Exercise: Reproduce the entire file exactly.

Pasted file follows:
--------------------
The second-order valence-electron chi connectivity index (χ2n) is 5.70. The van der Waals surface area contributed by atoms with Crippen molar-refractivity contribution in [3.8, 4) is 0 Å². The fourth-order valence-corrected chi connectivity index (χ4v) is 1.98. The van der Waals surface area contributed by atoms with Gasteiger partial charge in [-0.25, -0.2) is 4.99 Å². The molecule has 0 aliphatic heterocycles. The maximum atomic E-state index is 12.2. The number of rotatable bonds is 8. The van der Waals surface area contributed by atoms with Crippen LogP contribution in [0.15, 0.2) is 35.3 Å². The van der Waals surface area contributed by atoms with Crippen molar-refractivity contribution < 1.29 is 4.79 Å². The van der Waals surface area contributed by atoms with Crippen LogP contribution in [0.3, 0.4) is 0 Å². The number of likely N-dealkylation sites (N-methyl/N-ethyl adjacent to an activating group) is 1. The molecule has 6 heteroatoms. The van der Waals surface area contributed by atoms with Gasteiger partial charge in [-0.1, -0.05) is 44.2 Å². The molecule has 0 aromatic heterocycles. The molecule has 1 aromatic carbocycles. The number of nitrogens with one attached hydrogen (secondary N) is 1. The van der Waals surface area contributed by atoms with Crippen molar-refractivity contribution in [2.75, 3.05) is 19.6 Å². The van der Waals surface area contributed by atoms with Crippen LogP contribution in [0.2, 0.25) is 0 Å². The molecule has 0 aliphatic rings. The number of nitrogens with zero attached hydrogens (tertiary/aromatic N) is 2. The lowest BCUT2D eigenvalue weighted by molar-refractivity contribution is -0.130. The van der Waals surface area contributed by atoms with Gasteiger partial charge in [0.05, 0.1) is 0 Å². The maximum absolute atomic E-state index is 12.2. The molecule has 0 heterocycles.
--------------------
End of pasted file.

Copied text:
The second-order valence-electron chi connectivity index (χ2n) is 5.70. The van der Waals surface area contributed by atoms with Crippen molar-refractivity contribution in [3.8, 4) is 0 Å². The fourth-order valence-corrected chi connectivity index (χ4v) is 1.98. The van der Waals surface area contributed by atoms with Gasteiger partial charge in [-0.25, -0.2) is 4.99 Å². The molecule has 0 aliphatic heterocycles. The maximum atomic E-state index is 12.2. The number of rotatable bonds is 8. The van der Waals surface area contributed by atoms with Crippen LogP contribution in [0.15, 0.2) is 35.3 Å². The van der Waals surface area contributed by atoms with Crippen molar-refractivity contribution < 1.29 is 4.79 Å². The van der Waals surface area contributed by atoms with Crippen LogP contribution in [0.3, 0.4) is 0 Å². The number of likely N-dealkylation sites (N-methyl/N-ethyl adjacent to an activating group) is 1. The molecule has 6 heteroatoms. The van der Waals surface area contributed by atoms with Gasteiger partial charge in [-0.1, -0.05) is 44.2 Å². The molecule has 0 aromatic heterocycles. The molecule has 1 aromatic carbocycles. The number of nitrogens with one attached hydrogen (secondary N) is 1. The van der Waals surface area contributed by atoms with Crippen molar-refractivity contribution in [2.75, 3.05) is 19.6 Å². The van der Waals surface area contributed by atoms with Crippen LogP contribution in [0.2, 0.25) is 0 Å². The molecule has 0 aliphatic rings. The number of nitrogens with zero attached hydrogens (tertiary/aromatic N) is 2. The lowest BCUT2D eigenvalue weighted by molar-refractivity contribution is -0.130. The van der Waals surface area contributed by atoms with Gasteiger partial charge in [0.05, 0.1) is 0 Å². The maximum absolute atomic E-state index is 12.2. The molecule has 0 heterocycles.